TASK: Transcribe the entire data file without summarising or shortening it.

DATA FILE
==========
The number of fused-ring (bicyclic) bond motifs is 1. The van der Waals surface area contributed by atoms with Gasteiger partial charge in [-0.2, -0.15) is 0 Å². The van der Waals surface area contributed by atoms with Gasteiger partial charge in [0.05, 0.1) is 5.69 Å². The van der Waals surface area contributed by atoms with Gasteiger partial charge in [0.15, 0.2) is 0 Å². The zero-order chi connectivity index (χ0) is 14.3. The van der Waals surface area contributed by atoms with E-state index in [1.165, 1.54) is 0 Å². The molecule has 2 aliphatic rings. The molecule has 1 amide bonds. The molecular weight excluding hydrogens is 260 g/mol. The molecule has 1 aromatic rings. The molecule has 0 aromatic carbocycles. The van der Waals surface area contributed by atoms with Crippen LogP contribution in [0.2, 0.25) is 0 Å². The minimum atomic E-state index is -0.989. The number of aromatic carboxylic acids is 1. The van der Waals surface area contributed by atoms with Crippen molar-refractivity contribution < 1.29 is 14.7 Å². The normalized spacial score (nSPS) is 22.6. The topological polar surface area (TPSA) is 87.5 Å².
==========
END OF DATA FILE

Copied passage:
The number of fused-ring (bicyclic) bond motifs is 1. The van der Waals surface area contributed by atoms with Gasteiger partial charge in [-0.2, -0.15) is 0 Å². The van der Waals surface area contributed by atoms with Gasteiger partial charge in [0.05, 0.1) is 5.69 Å². The van der Waals surface area contributed by atoms with Gasteiger partial charge in [0.15, 0.2) is 0 Å². The zero-order chi connectivity index (χ0) is 14.3. The van der Waals surface area contributed by atoms with E-state index in [1.165, 1.54) is 0 Å². The molecule has 2 aliphatic rings. The molecule has 1 amide bonds. The molecular weight excluding hydrogens is 260 g/mol. The molecule has 1 aromatic rings. The molecule has 0 aromatic carbocycles. The van der Waals surface area contributed by atoms with Crippen LogP contribution in [0.2, 0.25) is 0 Å². The minimum atomic E-state index is -0.989. The number of aromatic carboxylic acids is 1. The van der Waals surface area contributed by atoms with Crippen molar-refractivity contribution < 1.29 is 14.7 Å². The normalized spacial score (nSPS) is 22.6. The topological polar surface area (TPSA) is 87.5 Å².